[00:01:39.850]When the pandemic hit, it didn't just make us step back from
[00:01:44.300]what we normally do.
[00:01:45.220]It also totally redefined our limitations
[00:01:48.360]which cracked open a lot of new paths for us to explore.
[00:01:52.170]So normally we would have an audience
[00:01:54.140]in the space and the space that the audience takes up,
[00:01:57.618]we work around that, we think about the sight lines from the
[00:02:01.050]audience to the performers and the amount of light
[00:02:03.270]that a real person needs to see in a space.
[00:02:06.610]And right away, we knew that we had to change everything
[00:02:09.580]if we were going to present productions online.
[00:02:12.150]So with QWIT, we kept our original set that we had designed
[00:02:16.741]for it, but we replaced the audience with cameras.
[00:02:20.670]And so we consider this a reactive fix to, to just get
[00:02:26.000]just to get our production
[00:02:28.520]on the internet so everyone could see it.
[00:02:30.590]These are a few pictures from the qwit festival.
[00:02:37.580]And overall, it was very successful.
[00:02:39.120]We were able to make changes on the fly to film it
[00:02:44.320]in a successful way and present it on YouTube.
[00:02:46.057]And it was seen by hundreds of people, Steven
[00:02:49.340]I don't know if you know the exact number, I can't remember
[00:02:52.400]Just shy of a thousand right now.
[00:02:54.260]Yeah, that's great.
[00:02:56.130]So here you can see our theater space
[00:02:58.610]and some of the changes of the paradigm
[00:03:02.310]of how we worked that were made on the fly to get this done.
[00:03:05.870]And that was our first project in this, in this series.
[00:03:11.650]One great thing about this is it gave us the opportunity
[00:03:13.680]to extend some new learning capabilities for our students
[00:03:17.330]because we don't deal a lot with film in our
[00:03:19.973]So we put students behind the cameras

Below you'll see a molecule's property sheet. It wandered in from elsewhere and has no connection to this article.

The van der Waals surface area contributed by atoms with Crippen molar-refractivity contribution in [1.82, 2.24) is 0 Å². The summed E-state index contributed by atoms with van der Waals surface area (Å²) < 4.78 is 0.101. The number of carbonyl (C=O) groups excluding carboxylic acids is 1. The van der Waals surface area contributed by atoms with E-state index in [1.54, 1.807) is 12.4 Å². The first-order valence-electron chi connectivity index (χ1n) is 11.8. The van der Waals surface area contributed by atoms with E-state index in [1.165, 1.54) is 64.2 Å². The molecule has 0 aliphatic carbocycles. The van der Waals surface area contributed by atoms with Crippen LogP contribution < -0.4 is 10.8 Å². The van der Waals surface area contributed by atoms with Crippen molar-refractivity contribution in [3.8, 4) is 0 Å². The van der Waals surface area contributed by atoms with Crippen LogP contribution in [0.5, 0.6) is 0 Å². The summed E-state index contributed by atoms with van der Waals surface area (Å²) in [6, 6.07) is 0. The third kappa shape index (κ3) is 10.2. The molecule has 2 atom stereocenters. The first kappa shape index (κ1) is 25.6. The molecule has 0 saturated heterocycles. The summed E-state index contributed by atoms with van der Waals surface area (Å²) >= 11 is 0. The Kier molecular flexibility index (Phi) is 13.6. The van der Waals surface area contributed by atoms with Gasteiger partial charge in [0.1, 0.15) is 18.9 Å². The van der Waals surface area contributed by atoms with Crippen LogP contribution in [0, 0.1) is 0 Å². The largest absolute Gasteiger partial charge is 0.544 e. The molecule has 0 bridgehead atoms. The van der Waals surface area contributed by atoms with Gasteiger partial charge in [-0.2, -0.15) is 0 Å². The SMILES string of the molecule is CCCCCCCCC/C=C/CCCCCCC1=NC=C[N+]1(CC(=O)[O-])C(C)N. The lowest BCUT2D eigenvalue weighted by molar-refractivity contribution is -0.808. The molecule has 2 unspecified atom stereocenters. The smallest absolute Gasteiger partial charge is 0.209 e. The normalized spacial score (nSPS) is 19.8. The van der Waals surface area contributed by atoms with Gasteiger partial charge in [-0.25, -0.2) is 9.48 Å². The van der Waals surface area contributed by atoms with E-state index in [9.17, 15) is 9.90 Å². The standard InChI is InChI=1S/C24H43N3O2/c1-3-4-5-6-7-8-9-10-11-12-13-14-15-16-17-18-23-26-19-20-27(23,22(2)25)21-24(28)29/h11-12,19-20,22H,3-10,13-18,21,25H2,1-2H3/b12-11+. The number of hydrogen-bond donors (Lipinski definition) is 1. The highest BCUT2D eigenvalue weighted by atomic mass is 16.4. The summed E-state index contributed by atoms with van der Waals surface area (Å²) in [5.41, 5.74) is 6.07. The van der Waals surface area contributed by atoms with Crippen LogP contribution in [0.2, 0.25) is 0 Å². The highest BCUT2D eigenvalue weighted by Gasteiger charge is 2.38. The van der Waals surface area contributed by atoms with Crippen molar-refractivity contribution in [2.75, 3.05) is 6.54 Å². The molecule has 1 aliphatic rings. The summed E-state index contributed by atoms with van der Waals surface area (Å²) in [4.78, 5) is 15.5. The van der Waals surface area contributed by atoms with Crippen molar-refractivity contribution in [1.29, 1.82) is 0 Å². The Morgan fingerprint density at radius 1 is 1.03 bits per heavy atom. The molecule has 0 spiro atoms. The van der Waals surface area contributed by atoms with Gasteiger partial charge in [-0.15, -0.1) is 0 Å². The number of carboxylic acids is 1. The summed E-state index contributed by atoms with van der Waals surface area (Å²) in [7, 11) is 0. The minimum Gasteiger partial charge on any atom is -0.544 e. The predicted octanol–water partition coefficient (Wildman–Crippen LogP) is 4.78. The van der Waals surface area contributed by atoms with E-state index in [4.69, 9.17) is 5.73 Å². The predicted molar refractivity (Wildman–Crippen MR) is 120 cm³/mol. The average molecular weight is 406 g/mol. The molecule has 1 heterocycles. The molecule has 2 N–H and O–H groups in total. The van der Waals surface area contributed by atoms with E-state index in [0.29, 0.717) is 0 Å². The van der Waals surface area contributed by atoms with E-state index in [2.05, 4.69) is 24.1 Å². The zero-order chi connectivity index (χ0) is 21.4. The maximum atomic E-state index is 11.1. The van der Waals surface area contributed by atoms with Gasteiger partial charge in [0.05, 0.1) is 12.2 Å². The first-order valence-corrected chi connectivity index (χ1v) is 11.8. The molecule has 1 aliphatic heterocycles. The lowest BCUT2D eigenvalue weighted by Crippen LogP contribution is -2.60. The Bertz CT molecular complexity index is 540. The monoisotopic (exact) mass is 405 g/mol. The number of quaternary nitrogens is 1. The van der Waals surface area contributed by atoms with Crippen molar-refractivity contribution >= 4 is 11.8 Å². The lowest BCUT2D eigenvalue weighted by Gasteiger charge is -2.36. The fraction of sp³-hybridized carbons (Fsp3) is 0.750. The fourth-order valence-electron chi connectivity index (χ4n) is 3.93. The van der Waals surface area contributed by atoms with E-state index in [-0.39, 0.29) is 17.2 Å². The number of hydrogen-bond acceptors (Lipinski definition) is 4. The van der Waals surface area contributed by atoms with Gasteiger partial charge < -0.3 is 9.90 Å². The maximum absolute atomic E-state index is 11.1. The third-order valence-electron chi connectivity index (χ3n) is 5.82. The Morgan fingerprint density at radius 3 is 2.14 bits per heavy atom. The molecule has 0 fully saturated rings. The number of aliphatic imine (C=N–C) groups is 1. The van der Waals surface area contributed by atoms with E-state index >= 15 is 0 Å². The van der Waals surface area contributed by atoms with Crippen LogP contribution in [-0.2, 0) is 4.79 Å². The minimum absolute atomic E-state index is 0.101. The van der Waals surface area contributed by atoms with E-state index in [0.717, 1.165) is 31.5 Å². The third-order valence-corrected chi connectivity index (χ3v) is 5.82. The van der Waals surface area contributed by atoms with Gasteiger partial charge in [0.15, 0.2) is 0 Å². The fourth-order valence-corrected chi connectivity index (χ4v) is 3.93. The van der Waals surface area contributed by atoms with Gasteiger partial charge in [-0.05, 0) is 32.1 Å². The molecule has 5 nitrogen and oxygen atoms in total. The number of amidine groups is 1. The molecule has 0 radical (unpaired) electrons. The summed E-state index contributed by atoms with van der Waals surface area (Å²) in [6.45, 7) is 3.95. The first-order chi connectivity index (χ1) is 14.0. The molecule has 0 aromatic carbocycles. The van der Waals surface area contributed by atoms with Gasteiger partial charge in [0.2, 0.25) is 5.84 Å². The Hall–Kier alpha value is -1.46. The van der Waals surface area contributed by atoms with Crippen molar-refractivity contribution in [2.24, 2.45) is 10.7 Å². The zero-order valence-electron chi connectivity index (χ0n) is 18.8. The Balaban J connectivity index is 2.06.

[00:03:21.950]we assign students as directors of photography
[00:03:25.031]and each of the different nights that students
[00:03:27.270]would have the opportunity to dive
[00:03:28.800]into this idea of how does the director of photography work?
[00:03:31.660]How can I use the skills as a performer and as a director
[00:03:35.460]because we're very much under the liberal arts ethos.
[00:03:39.030]So is there, it was a great introduction
[00:03:40.420]to those different skillsets
[00:03:41.610]that we continue to learn throughout the season.
[00:03:44.857]So our second production was the musical song
[00:03:47.990]for A New World.
[00:03:49.670]Now we knew we wanted to approach this in a different manner
[00:03:52.230]because we knew we'd be, we'd be charging for ticket prices.
[00:03:54.890]So we really wanted to up the game
[00:03:56.640]even more in terms of production values.
[00:03:59.563]So this musical was a partnership with the school of music
[00:04:02.850]the school of communications broadcasting department.
[00:04:05.980]We invited broadcasting class to come over and work in our
[00:04:09.687]production in a live event so that we had four different
[00:04:12.910]cameras, five different cameras, sorry, set up.
[00:04:15.610]And we also brought in professional broadcaster
[00:04:18.690]and director of photography, Michael McCalsky.
[00:04:22.091]In return, the final video of our live performance was
[00:04:25.260]then streamed around the country.